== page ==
One of the first things you hear from liberals is that conservatives are “anti-government.” Consider these comments on possible government spending cuts from fake conservative David Brooks:
“[T]he Republicans are in a position politically where they have to show the country they’re mindless anti-government fanatics, they can separate good government policies from bad government policies. This is a piece of mindless anti-government fanaticism, which doesn’t separate the good from the bad. It just cuts.”
The men who drafted and signed the Declaration of Independence were certainly more radical than today’s Tea Party advocates. They wanted a complete break from the government of England.
Were the people who opposed Stalin, Hitler, Mao, and Fidel anti-government?
Conservatives are not anti-government any more than liberals are anti-government when a Republican is in power. Liberals and conservatives are anti-government in specific ways be better to say that conservatives are anti-Statists. An anti-Statist is someone who believes that civil government at the national level should be very limited.
Nearly everybody agrees that we need some form of government. Our nation is built on that premise. The founders, however, believed in a specific definition of the authority and power of government and outlined their limits in a very specific way in the Constitution.
The Tenth Amendment ensures that only granted powers are the jurisdiction of the Federal Government: “The powers not delegated to the United States by the Constitution, nor prohibited by it to the States, are reserved to the States respectively, or to the people.” Simple, direct, and ignored on a daily basis by Congress, the President, the Courts, and the people who vote to expand the power and authority of government to grant them political favors with other people’s money.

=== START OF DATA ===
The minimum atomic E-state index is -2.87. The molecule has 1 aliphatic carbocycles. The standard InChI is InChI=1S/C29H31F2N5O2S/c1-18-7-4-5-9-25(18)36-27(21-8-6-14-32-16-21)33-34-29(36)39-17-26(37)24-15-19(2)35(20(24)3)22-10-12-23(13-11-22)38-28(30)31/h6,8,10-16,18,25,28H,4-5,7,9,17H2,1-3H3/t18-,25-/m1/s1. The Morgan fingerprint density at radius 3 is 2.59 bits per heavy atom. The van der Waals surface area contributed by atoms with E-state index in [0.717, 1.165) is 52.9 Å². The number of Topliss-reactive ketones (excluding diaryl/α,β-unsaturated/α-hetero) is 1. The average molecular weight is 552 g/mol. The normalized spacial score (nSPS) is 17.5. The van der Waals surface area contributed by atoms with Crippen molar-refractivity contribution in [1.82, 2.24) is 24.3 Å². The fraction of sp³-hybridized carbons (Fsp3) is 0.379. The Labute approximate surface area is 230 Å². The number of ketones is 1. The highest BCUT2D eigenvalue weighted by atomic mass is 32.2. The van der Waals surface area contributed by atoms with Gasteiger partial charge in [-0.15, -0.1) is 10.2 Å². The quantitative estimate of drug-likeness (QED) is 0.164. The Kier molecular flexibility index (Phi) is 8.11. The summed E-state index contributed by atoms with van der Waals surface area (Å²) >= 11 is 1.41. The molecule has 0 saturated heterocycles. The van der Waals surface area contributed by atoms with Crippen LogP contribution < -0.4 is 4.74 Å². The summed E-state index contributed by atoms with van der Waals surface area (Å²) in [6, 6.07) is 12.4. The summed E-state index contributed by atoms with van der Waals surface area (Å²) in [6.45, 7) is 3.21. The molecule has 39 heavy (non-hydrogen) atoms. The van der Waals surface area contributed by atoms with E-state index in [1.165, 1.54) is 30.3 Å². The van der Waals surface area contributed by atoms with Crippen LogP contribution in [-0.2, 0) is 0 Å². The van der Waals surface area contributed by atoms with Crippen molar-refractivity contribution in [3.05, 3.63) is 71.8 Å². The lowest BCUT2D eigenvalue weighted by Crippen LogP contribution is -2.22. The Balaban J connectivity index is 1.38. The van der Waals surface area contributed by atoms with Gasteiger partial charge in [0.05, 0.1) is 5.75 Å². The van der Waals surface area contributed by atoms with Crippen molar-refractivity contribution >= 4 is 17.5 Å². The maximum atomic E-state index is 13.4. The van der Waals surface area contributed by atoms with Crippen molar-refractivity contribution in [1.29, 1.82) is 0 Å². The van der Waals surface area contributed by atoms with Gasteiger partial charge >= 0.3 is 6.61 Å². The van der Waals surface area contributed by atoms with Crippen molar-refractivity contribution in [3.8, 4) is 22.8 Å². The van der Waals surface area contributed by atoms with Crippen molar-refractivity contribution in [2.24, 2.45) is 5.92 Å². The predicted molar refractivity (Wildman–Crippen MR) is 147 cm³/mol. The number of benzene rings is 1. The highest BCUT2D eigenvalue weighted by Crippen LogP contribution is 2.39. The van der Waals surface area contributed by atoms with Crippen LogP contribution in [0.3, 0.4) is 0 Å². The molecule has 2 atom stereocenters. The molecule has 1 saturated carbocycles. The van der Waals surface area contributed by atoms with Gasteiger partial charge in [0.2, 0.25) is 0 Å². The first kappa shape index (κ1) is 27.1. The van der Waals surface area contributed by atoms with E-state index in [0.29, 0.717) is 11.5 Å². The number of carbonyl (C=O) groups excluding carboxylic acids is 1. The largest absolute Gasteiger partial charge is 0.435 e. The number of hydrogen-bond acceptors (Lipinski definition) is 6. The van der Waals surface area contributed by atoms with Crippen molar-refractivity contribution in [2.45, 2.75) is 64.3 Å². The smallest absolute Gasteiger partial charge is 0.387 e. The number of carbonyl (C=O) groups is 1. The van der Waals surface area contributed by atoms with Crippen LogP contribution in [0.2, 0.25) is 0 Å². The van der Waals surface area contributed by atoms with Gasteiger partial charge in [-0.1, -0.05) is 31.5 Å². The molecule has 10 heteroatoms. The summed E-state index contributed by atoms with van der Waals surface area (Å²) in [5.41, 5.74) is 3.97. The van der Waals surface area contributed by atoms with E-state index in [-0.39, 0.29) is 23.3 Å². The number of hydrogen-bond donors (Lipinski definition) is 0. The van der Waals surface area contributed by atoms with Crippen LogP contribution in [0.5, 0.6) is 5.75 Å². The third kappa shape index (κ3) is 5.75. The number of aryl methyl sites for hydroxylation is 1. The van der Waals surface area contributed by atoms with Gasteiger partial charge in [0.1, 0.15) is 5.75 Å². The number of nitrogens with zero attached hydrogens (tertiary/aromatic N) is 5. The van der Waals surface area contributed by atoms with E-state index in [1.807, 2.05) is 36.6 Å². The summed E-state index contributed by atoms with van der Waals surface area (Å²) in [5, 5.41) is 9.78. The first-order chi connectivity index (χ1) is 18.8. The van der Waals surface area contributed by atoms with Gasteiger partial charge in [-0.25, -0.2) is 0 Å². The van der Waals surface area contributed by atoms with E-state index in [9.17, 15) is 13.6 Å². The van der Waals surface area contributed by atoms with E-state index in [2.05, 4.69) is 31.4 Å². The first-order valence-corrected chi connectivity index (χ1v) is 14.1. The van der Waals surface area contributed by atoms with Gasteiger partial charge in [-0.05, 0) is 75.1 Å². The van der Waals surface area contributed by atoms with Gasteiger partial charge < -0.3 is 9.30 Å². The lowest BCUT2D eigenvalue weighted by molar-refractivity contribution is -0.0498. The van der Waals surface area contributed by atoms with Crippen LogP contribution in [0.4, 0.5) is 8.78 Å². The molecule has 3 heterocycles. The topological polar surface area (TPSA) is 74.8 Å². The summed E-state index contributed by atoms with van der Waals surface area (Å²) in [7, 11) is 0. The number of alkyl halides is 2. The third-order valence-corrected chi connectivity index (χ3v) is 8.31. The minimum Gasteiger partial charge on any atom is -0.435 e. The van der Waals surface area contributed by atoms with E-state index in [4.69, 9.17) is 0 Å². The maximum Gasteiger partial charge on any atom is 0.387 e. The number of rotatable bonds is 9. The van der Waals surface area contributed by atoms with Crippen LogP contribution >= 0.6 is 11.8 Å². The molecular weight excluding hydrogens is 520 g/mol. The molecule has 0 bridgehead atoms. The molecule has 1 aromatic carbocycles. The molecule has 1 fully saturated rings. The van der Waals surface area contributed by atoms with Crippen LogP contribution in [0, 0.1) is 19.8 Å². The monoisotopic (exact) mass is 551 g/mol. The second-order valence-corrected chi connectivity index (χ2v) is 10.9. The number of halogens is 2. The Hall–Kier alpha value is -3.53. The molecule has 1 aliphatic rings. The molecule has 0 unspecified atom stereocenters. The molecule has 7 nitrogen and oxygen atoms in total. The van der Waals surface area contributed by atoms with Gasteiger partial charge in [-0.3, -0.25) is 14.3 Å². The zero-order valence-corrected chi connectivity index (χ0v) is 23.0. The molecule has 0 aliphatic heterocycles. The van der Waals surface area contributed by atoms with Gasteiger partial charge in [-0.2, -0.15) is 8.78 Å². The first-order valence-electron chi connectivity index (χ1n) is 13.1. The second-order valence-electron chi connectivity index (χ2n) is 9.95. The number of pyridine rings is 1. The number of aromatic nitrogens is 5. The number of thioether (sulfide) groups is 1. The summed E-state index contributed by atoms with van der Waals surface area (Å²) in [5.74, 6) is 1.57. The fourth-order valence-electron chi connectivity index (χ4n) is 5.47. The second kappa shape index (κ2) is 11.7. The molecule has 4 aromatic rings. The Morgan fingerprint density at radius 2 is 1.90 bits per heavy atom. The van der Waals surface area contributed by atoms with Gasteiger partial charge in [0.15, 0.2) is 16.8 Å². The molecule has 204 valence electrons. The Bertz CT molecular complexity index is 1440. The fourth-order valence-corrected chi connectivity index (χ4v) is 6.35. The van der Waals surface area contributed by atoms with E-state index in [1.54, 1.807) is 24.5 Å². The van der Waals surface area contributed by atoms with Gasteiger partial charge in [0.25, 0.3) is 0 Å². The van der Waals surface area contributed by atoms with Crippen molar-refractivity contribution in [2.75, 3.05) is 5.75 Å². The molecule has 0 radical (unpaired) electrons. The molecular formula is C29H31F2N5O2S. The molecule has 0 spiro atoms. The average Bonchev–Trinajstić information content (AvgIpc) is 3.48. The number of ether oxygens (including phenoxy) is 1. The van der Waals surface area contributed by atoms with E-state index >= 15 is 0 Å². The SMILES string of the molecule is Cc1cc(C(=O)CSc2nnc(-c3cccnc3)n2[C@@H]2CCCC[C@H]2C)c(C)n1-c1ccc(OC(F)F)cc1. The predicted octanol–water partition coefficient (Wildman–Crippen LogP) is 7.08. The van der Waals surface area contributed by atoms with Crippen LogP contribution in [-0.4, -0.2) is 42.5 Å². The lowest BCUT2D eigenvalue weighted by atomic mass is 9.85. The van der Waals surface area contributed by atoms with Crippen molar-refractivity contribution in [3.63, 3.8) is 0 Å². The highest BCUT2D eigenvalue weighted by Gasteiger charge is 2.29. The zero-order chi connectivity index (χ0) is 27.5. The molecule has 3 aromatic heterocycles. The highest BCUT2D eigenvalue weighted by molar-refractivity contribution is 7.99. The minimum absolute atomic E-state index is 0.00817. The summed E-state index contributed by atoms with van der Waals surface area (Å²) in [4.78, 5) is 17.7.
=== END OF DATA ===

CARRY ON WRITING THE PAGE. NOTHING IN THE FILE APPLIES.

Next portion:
It’s no wonder that Benjamin Franklin stated, “In questions of power, let no more be heard of confidence in man but bind him down from mischief by the chains of the constitution.” Congress doesn’t like the chains of the Constitution, and neither do a majority of voters.
Hardly anyone talks about how the programs that Republicans and Democrats are fighting over are not constitutional. Every time there’s talk about cutting spending, neither side wants to cut its special interest group programs. That’s why there’s a fight. Republicans have their pet spending programs. A true conservative is against both parties in this regard.
Conservatives are anti-government when the government is doing things it ought not to do and taking our money to do them. There is no wholesale anti-government worldview operating. We’re not revolutionaries.
The thing of it is, hardly anything ever gets cut, but taxes always seem to get raised. Sometimes it’s necessary to come to a complete stop to get people’s attention. If it doesn’t happen now, when will it ever happen?
There are a number of ways to reduce spending without gutting whole unconstitutional programs. An across the board cut in programs would do the trick with no one being laid off.
“Even with $85.4 billion in cuts, the federal government will spend over $3.6 trillion this year. This is an astronomical sum.”
Can anyone claim that 2.6 percent reduction in spending is draconian? Any 10th grader taking consumer math could figure out this mess. It’s not hard at the rational level. Households and businesses make these types of cut every day.
It’s unfortunate that Republicans don’t do a good job arguing their case. That’s why so many of them need to be replaced.